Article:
College is expensive and getting stuck with student loan debt can lead to lifelong payments that far exceed the actual cost of college. If you have children or are planning to have children and want to provide them with the best opportunity possible, saving for college should start early. The sooner you begin planning and saving to fund your children’s college tuition, the better. While you can start at any age, when you begin early, your investments will grow exponentially larger. This gives your children more energy to focus on their studies without the anxiety and financial burdens of student loans. To help get you started, here are the top 7 budgeting tips to fund your children’s college tuition.
1. Take Advantage of a 529 Plan
A 529 savings plan is a state college savings plan designed to help encourage financial security for higher education in families. They’re often backed by state governments and are extremely beneficial in terms of tax savings. When you make a contribution to a 529 plan, the money can be deducted from your total income at the end of the year. Then, when you go to withdraw the money for use in tuition payments, the money isn’t taxed. This can help encourage savings early on. 529 plans vary by state, but you can put money into any state’s plan so make sure that you do your research to determine which one works best for you. Since there is a very low minimal contribution to open an account, it’s well worth the effort.
2. Open a Roth IRA
Opening a Roth IRA is a good way to invest in your child’s future. This is often most beneficial for parents who will be old enough to withdraw money without penalty (59 ½), so discuss any questions or hesitations with your financial advisor regarding this option. You can, however, withdrawal up to $10,000 without penalties before you reach 59 ½ if the money is going to be used for education expenses. The benefits of utilizing a Roth IRA to fund your children’s college tuition is that it allows your investment to grow tax-free over the years. If your child chooses not to attend college, you can use the funds for retirement.
3. Invest in Mutual Funds
Mutual funds are a great way to invest for educational purposes without limiting your options in the future. You can make contributions throughout the year without any limitations. You aren’t restricted to use earnings from mutual funds for education, so this is a great option if you’re unsure whether you’ll have children but still want to be prepared. With mutual funds, however, your earnings are subject to annual income taxes. You may also be responsible for any capital gains taxes. If you’re unsure whether mutual funds are the right choice for your college savings efforts, talk to a financial advisor today.
4. Take Out a Permanent Life Insurance Policy
A permanent life insurance policy differs from a conventional policy in that the contributions are divided between death benefit and a savings account. The savings account is tax-deferred, offering a good opportunity to grow your investment. Permanent life insurance savings accounts are not reserved for higher education, giving you more flexibility as your child grows. Since premiums can be higher for these policies, it’s important to discuss associated costs with your financial advisor.
5. Try Coverdell Education Savings Account
A Coverdell Education Savings Account (Coverdell ESA)—formerly an Education IRA—are another option to help you budget and save for your children’s college tuition. While your original contributions are not tax-free, the overall value continues to grow like other investment accounts. Then, when the money is withdrawn from the account and used for specific education purposes, the distribution is tax-free. You will need to designate a specific beneficiary for each Coverdell Education Savings Account and there are limitations to yearly contributions of $2,000. Families with higher adjusted gross incomes are not eligible for this type of savings account and contributions cannot be made after your child turns 18. The savings in the account need to be used prior to your child turning 30 or high penalties are applied to the balance.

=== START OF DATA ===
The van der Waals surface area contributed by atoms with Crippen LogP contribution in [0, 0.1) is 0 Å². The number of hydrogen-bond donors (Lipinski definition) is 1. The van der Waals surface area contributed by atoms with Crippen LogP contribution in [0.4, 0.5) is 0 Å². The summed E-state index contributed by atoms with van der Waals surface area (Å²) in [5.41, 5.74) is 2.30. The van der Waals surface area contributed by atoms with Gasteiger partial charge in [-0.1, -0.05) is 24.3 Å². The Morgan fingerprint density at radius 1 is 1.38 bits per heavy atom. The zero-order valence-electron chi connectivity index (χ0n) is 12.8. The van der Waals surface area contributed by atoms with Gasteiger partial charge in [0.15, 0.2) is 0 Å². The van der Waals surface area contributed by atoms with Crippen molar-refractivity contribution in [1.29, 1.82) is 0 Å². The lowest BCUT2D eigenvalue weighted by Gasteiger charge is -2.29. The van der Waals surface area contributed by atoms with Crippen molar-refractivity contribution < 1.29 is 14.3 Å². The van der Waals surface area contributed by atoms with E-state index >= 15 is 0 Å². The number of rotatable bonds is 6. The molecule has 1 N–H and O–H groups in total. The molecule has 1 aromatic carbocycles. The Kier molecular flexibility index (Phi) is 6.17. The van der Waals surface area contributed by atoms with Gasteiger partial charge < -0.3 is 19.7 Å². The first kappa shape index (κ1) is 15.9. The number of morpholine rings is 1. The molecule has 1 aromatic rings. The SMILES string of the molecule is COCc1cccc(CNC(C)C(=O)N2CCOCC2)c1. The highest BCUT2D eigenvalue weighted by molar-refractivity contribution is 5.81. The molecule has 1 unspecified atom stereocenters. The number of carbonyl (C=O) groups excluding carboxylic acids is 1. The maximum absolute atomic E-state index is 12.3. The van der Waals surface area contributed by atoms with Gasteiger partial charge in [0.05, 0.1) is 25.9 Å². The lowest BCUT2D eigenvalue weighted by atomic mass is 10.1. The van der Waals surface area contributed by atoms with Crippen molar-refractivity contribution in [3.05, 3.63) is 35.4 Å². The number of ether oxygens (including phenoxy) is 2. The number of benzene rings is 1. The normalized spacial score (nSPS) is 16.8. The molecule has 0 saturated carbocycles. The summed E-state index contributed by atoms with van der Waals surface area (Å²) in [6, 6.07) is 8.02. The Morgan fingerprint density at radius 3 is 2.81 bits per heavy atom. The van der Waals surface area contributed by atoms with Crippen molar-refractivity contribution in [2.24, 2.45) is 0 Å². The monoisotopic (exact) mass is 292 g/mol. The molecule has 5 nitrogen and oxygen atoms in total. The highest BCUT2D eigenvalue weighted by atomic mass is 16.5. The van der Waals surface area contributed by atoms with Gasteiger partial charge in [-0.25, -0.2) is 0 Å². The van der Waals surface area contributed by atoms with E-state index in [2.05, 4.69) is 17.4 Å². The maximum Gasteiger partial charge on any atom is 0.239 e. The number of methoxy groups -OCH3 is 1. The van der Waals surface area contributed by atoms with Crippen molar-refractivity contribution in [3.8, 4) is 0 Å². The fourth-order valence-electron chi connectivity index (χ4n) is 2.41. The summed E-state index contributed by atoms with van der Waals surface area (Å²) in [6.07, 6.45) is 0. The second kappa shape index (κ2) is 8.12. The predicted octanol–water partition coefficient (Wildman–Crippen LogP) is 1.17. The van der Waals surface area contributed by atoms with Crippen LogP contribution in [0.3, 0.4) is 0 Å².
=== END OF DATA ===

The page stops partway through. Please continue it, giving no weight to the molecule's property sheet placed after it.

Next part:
6. Utilize Eligible Savings Bonds
When you buy a savings bond, you’re essentially lending money to the government with interest. Different types of savings bonds are used for different things and the earnings from interest or payback do not have to be reported or taxed—unless they’re open for 30 years or longer. You can purchase savings bonds when your children are born and redeem them later to pay for college tuition. There may be some restrictions in utilizing eligible savings bonds, but they’re a good way to budget for tuition with relatively low risk.
7. Put Money in a Custodial Account
Custodial accounts are specific types of savings accounts that can hold a variety of different assets. They can hold different kinds of stocks, mutual funds, cash, and in some instances, even real estate. There are different options for custodial accounts, including the Uniform Gift to Minors Act (UGMA) and the Uniform Transfers to Minors Act (UTMA). The money contributed to this account is not limited to educational purposes, so make sure that you only use custodial accounts when you believe your children will be able to responsibly manage their finances. Whoever is listed as the beneficiary can legally withdrawal money once they turn 18.
To make sure that you’re prepared to help your children finance their education, it’s important to start planning as early as possible. By combining a few of these 7 budgeting tips, you’ll help fund your children’s college tuition and set them up for future financial success. If you have any questions about investing for educational purposes, planning for retirement, or anything else, contact an experienced financial advisor like William Bevins today. To learn more, or schedule a free consultation, call the office of William Bevins today at 615-469-7348.